UK Delegation visit to Turkey
Delegation Report by Lord Dykes
Lord Dykes – Leader (Liberal Democrat)
Rt Hon Ann Clwyd MP (Labour)
Christopher Heaton-Harris (Conservative)
Rt Hon Lord Anderson of Swansea (Labour)
Baroness Nicholson of Winterbourne (Liberal Democrat)
Charlie Holloway (Assistant Secretary, BGIPU)
We had a series of deep discussions with senior Turkish MPs, representing the IPU, the Anglo-Turkish Friendship Group, and the leading political parties, as well as the Human Rights Commission, the EU Harmonisation Committee, and the Foreign Affairs Committee Chairman, Mr Murcan, and his colleagues.
We particularly appreciated the attentions of Fazilet D Ciglik and the other Turkish IPU representatives. We also had meetings with the Turkish Journalists Association and the British Chamber of Commerce. In Istanbul, we had lengthy talks with Mr Kadir Topbas, the impressively fluent Mayor of Istanbul, and with the Turkish equivalent of the CBI, and the British Council, which is working hard to retain its traditional effectiveness after severe budget cuts. We concluded the meetings with discussions with Mr Yasar Yakis, a former foreign minister in the governing party who is now Chair of the EU Committee.
The main themes in our discussions were:
The recent referendum result with a successful outcome for the Government PDJ party. This indicated strong public support for constitutional modernisation. The long standing application to join the EU. The Cyprus crisis and Turkish anxieties that the near east and wider west Asian area was being affected by some western policies. Human rights problems in Turkey and the arrest of journalists. The Kurdish issue in Eastern Anatolia which sadly we did not have time to visit. And infrastructure and environmental problems in big cities particularly excess traffic volumes which remain a big headache for the authorities.
Religious and cultural issues and the muslim dress code for women – as well as women’s’ rights more broadly – also constituted a big part of our session with our hosts. We rapidly realised that we needed about three weeks minimum in such a deeply interesting and dynamic country – but that was not possible.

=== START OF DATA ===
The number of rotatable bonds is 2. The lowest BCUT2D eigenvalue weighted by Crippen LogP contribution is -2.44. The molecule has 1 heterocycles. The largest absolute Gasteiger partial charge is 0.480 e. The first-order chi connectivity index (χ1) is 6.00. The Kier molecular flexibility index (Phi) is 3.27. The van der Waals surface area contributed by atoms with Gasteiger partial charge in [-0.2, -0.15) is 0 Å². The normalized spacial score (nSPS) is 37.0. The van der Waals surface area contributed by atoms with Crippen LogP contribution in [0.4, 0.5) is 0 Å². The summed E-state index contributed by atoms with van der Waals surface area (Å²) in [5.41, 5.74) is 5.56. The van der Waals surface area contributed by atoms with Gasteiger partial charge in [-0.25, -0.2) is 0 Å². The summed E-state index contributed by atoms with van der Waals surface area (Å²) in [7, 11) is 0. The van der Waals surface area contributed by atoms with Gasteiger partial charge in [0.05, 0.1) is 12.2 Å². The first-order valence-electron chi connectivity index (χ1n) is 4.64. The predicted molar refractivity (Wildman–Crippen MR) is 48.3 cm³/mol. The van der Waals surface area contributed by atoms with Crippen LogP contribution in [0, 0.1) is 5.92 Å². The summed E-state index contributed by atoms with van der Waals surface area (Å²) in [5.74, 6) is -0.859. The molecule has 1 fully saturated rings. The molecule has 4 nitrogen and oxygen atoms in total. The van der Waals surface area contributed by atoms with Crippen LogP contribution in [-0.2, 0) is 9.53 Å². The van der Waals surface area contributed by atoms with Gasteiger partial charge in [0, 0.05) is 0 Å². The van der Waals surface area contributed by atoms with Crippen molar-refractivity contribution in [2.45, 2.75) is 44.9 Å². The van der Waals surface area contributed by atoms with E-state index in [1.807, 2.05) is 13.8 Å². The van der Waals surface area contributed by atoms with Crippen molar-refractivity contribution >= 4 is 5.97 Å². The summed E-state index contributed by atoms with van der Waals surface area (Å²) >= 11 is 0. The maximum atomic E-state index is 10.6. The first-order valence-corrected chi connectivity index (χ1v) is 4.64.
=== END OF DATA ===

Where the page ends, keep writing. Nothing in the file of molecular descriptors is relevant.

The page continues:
All our team members, I think, felt that Turkey should be a member of the EU and would be a terrific addition to the European family of nations, even if the negotiations were inevitably going to be long drawn out. Some of our hosts graciously indicated that 2023 – the centenary of the modern republic and the Ataturk revolution – would be feasible if time was needed to close the many complicated Chapters.
Turkey also appeared to be keen to restore good relations with Israel after the spring crisis but were highly critical of the Israeli government for seeming to be incapable of making the necessary concessions to the long suffering Palestinians, to secure a proper state and peace. Many of our hosts also felt that Iraq was now a broken country after the US-UK invasion, and that the West should heed Turkish experience and advice on dealing with Iran in a wise manner.
The key lessons of visits to such countries is the realisation by the West, especially America, that the world has many newly-emerging and dynamic political economies like Turkey with its very high growth rate, and other leading examples amongst the BRICS, whose advice and wisdom we should follow and cultivate. There are many new leading states now – the USA is only one of them, as indeed is the EU collective membership.